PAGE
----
17

The District Court's reliance on the Rogers case was clearly misplaced. In Rogers the Third Circuit held that:

18

It is settled that an order for arbitration is a final appealable decision where it is not merely a step in the judicial enforcement of a claim nor auxiliary to a main proceeding but is the full relief sought.... Such cases are to be distinguished from those in which an order for arbitration is made in the course of a continuing suit for other relief.

19

262 F.2d at 182. The present case is clearly of the latter type; it is a suit for damages and if the arbitrator were to award damages further proceedings in the court would be necessary to collect those damages. The District Court apparently misconstrued the law to mean that the order was final as long as no other order was needed to effectuate the arbitration, rather than considering whether another order would be necessary to carry the arbitration award into effect. The November 26 order was not "final" under 28 U.S.C. Sec. 1291.

20

If the November 26 order was appealable, it must be as an interlocutory order "refusing to dissolve or modify" an injunction appealable under 28 U.S.C. Sec. 1292(a)(1). The October 5 stay was an "injunction" under this section, as discussed above, and the November 26 order refused to modify or dissolve it. However, courts have generally held that an order is not one refusing to dissolve or modify an injunction under this section unless new matter is presented to the court on a motion to dissolve or modify the injunction. See 9 Moore's Federal Practice p 110.20. The rationale for this rule was articulated by the Sixth Circuit in Stiller v. Squeez-A-Purse Corp., 251 F.2d 561, 563 (6th Cir.1958): section 1292(a)(1) "does not contemplate that a party may repeatedly move to dissolve an injunction, and, after repeated orders of denial, appeal from the last order of denial entered by the court." In Stiller the plaintiff twice asked the district court to rescind its injunction and appealed from the district court's second refusal. The Sixth Circuit noted that although the second request alleged that new evidence supported the plaintiff's position all of the "new" relevant evidence had been in existence before the court's first two rulings, and held that the second denial was not appealable. The appealability of the November 26 order in the present case is controlled by Stiller. Although Denley alleged in his petition for reconsideration that he had just become aware of various regulations he thought were applicable, the regulations did not constitute new evidence and were certainly in existence before the original October 5 order. Denley therefore never made a cognizable request for modification or dissolution of the stay and the November 26 order is not appealable.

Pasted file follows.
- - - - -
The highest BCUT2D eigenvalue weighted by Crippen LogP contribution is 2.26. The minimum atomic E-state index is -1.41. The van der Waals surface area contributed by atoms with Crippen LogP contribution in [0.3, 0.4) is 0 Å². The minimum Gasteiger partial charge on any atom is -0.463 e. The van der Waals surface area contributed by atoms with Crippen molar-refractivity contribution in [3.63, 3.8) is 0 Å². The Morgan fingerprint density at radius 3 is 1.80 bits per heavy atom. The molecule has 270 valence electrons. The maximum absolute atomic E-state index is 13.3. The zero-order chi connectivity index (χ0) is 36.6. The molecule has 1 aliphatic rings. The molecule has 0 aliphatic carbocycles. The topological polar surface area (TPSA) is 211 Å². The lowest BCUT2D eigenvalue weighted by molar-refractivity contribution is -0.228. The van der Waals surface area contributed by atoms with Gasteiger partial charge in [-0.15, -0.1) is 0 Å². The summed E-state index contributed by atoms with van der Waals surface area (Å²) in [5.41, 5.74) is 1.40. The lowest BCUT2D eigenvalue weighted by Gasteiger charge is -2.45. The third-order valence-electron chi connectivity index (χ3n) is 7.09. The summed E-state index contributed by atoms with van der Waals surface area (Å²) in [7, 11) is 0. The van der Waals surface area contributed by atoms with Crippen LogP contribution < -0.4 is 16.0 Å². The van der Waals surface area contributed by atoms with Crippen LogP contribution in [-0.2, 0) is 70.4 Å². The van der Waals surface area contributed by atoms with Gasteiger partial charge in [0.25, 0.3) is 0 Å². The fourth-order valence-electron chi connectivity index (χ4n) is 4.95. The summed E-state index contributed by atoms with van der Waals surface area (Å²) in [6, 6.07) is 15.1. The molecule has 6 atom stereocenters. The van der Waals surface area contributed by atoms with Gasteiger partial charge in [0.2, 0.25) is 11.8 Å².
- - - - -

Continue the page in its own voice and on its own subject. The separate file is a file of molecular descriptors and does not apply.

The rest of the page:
21

Denley asks this Court to amend the District Court's order to add a certification of the question under 28 U.S.C. Sec. 1292(b). The District Court expressly declined to make such a certification and this Court is without power to do so.

22

This Court is therefore also without jurisdiction to consider the appeal of the November 26 order.

23

Accordingly, the defendants' motion to dismiss the appeal is granted and the appeal is dismissed.